by Stephen Morris
The World as We Never Knew It
“Fake News” is a term we are hearing a lot these days. Unfortunately, one person’s “fake news” is another person’s bedrock reality. It’s a practice, unfortunately, that has been going on long before it had a name. We also have “Fake History.”
We celebrate Columbus Day to commemorate the “discovery” of the so-called “New World” by the enlightened, technologically-advanced Western Europeans who came to North America in 1492, encountering a pristine, sparsely populated continent whose only inhabitants were primitive, Stone Age savages. The Pilgrims settled at Plymouth Rock in 1620 and, due to their sophistication and technological superiority, quickly brought civilization to a savage world.
That’s the story from our text books, and we swallowed it hook, line, and sinker as our bedrock reality. Our established worldview, however, as now been muddied by these emerging except for these emerging facts:
- The so-called New World was organizing itself into sophisticated cultures while Western Europe was barely emerging from under a sheet of ice from the final Ice Age.
- There were likely more people in the New World than the Old, including well-established, enlightened technologies more advanced than those of Europe.
- The natives of the New World may have been deemed “savages,” but they were in many cases employing ecological management techniques and strategies that we are only now beginning to understand and appreciate.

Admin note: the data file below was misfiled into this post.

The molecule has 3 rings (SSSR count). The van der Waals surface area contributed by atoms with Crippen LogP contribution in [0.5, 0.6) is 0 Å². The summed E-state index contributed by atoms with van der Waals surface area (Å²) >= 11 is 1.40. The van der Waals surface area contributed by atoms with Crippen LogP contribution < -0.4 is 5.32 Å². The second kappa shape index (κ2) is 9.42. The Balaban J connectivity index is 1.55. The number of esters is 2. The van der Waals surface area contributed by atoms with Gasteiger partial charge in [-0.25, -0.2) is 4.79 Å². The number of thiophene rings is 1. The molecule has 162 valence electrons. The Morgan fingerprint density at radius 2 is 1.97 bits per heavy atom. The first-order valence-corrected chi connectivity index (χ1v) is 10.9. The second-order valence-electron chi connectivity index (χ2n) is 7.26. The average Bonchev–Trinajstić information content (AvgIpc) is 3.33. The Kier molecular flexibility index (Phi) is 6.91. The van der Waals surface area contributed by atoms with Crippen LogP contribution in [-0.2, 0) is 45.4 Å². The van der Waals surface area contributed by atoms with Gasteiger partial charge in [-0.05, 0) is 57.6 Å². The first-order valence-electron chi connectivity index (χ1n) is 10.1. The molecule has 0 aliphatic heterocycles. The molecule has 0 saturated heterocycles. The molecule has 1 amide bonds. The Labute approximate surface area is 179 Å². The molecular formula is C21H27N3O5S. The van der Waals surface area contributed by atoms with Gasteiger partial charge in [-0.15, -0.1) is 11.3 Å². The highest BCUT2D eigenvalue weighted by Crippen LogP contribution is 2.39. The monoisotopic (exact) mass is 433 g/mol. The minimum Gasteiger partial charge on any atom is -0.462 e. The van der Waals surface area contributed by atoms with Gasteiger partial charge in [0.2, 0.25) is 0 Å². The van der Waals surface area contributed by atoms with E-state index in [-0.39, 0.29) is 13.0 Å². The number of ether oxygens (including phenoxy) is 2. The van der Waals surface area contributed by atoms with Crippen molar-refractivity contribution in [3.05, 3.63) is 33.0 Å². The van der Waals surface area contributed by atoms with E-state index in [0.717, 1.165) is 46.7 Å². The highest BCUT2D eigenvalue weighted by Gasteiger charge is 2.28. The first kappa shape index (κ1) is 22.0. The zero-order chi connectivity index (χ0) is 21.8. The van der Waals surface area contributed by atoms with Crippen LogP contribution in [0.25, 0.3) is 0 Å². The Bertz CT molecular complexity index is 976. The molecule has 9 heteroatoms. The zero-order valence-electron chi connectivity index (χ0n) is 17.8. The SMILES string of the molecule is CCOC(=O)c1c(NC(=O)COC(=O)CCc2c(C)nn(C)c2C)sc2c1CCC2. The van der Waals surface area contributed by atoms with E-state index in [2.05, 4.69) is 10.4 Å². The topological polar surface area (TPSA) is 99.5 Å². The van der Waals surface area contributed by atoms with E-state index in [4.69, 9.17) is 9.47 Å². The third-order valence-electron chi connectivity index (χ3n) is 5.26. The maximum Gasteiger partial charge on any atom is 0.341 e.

A tandem of books by Charles Mann, 1491 and 1493 rocks the foundation of Western thought. Take this one small example. The Spanish explorer Hernando de Soto was probably an answer to a question asked on that eighth grade history quiz. All you needed was “Spanish” … “explorer” … “looking for gold.” For extra credit … his birth dates 1500 to 1542.
But de Soto also explored extensively in the southeastern US where he discovered no gold, but well-established native populations who farmed extensively, raising maize, a genetically-engineered species that allowed their culture to thrive for millennia. Alas, de Sota also brought with him a large number of pigs, a species that carried a stew of European diseases against which the natives had no tolerance or immunity.
de Soto died on the banks of the Mississippi, his mission a flop, but his real legacy the introduction of plagues so lethal that by the time European settlers returned to establish homesteads in the Southeast in the late 1700s, the native cultures had largely disappeared.
Why didn’t we ever hear this part of the story? Fake history. When the Spanish crown sends you off to find silver and gold, you don’t want to return with stories of civilizations living in harmony with the environment who place little value on substances like gold.
I recommend reading Mann’s second volume, 1493 first, because it portrays a world that is more proximate to current “reality,” whatever that is. From the publisher’s description:
Driven by the economic goal of establishing trade with China, Columbus accidentally set off an ecological convulsion as European vessels carried thousands of species to new homes across the oceans. The Columbian Exchange, as researchers call it, is the reason there are tomatoes in Italy, oranges in Florida, chocolates in Switzerland, and chili peppers in Thailand. More important, creatures the colonists knew nothing about hitched along for the ride. Earthworms, mosquitoes, and cockroaches; honeybees, dandelions, and African grasses; bacteria, fungi, and viruses; rats of every description – all of them rushed like eager tourists into lands that had never seen their like before, changing lives and landscapes across the planet.